[…Blake] views his subjectivity as a passageway between spirit and truth, he shows us that the relationship of self to the speaking being is the path; and that for a start says a great deal about the nature as well as the locus of a vast continent within the depths of the psyche which till then had been little delved into only by travellers laden with dogma and troubled by religious prejudice, less as good observers than themselves an object of observation for the thought to come. Enlightenment thought had just then brought this continent to light, in contrast to its aims; it thereby begged to consider and visit it, but without making the means available for descending into the abyss; whence dread, vertigo and fascination, as for instance in Sade, pulling up the very roots of social responsibility and morality. And what did Blake do in these circumstances if not to say forcefully what was needed in order to seize the threshold, to settle and abide there all life long, absorbed in truth. As the abyss on the underside of reason is composed of desire, hunger and aspiration, beings such as they are, stripped down to their finiteness and thereby bounded to their subjectivity, must travel this route in order to understand, he tells us, that there exist in this dimension ways of perceiving, feelings and thinking that one must not only endure in the nighttime dream, like a Fuseli, or let seep into works of art left conceived at our rational and diurnal level, but boldly add – indeed, oppose, if necessary – to reason’s proposals. Blake opens up a field where Freud, Jung, Kafka and other thinkers of the human night will soon confirm the soundness of his testimony.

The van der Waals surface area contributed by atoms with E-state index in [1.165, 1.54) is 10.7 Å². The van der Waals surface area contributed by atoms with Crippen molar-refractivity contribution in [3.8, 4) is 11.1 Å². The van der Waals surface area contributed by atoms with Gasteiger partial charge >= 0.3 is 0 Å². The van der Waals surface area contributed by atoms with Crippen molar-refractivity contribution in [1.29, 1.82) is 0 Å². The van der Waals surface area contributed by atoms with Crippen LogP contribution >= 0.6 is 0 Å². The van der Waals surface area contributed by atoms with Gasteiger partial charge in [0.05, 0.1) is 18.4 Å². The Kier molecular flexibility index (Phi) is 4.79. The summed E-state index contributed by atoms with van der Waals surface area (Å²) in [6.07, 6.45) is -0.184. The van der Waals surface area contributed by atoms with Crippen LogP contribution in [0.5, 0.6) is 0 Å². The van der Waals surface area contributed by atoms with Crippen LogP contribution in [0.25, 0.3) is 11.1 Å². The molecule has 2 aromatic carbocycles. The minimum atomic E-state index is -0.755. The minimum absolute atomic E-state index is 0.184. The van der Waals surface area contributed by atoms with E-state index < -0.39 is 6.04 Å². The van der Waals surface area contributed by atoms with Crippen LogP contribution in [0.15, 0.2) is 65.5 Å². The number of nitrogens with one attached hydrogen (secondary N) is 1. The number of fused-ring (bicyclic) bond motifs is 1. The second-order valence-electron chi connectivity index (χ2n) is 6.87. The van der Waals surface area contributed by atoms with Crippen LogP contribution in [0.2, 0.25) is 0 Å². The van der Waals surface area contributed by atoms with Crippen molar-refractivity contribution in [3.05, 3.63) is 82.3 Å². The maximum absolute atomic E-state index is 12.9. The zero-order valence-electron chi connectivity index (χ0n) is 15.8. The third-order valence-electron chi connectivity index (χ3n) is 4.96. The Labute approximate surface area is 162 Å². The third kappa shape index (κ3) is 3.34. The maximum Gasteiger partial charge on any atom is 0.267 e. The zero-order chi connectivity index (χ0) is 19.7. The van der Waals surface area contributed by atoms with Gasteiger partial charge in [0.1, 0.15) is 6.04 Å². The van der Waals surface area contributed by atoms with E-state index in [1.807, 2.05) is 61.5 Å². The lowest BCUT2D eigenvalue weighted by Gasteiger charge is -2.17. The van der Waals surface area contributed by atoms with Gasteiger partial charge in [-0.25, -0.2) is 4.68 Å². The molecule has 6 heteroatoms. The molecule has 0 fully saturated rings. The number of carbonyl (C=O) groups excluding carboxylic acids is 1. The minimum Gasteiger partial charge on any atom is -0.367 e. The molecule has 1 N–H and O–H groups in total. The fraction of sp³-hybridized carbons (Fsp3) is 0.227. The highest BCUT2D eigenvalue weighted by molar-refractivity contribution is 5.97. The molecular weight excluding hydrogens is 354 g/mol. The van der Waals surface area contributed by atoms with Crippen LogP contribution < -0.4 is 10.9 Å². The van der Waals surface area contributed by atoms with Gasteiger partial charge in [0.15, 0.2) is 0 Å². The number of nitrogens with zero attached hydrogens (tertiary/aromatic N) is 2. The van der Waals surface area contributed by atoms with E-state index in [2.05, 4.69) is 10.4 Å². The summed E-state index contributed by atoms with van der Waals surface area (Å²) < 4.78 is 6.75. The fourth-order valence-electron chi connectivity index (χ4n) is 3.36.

And as to the unknown realities which appear beyond this threshold, going to the Night as Blake did – and resolutely, explicitly: ‘After Night I do crowd’, he writes, ‘And with Night will go’– doubtless plays a great role, whateverthe truthfulness of the formulations he proposes concerning the economy of the mental world. As extravagant as some of his thoughts are, one can board this ship of warranted folly in order to reach the ports that our new science of the depths attempts to establish on the other shore: it would be to the ship’s advantage, in the course of its unstable navigating, if it were to take Blake seriously. But let’s take a further step in the reflection on the part played by the poet who, turning away from the clear horizons of his early images, plunged into the dark in order to shed light on being in the world.
By observing now that at his thought’s most extreme, the point where his visions take shape, what has taken place, in fact, and in a sustained and even explicit way, is an indictment of conceptual thought, that approach to things through their outer dimension which assuredly is exclusively destined to geometric space and clock time, condemning the five senses, and all the others, to the illusions of measurement, binding them to Newton.
(Blake’s monotype of Newton, 1795-1805. Collection Tate Britain.)
The conceptual is the guilty party because it retains in its necessarily generalising formulations the experience of finiteness which nevertheless each human being must undergo if we should wish to remain attentive to our most veridical needs, those which define his relationships to others and might render them harmonious. We find ourselves faced with this concept just like, in the allegory Plato devised, the prisoners of the famous cavern. Urizen is merely the troublemaker of this shadow world. Call it the power in us which out of this concept – which remains worthwhile, if it can put itself into question – panders to the propensity to turn itself into a system, a closed world, forgotten by the face of the Other who, Blake repeats, is the very face of the true god. Urizen is ideology, with harmful consequences. And the author of the Book of Urizen thereby helps us understand that it is at the heart of all speech, indeed in the use of each word, that the concept it conveys may, yielding to gross temptation, blind the gaze that might otherwise have known true hunger, true values, and the genuine circumstances of life. Which would have been poetry itself.”
(Yves Bonnefoy, 1923-2016. Photo Louis Monier.)
The above paragraphs are excerpted from Yves Bonnefoy’s essay on William Blake, “A Writing Prophet,” his contribution to the 2009 Blake exhibition at the Petit Palais in Paris, in my translation. The full essay appears in Yves Bonnefoy, Prose, edited by Stephen Romer, Anthony Rudolf and John Naughton (Manchester: Carcanet, 2020), along with others on his conception of poetics but also on the visual arts, music and theatre, all rendered into English by diverse hands. For the Carcanet page, see link here: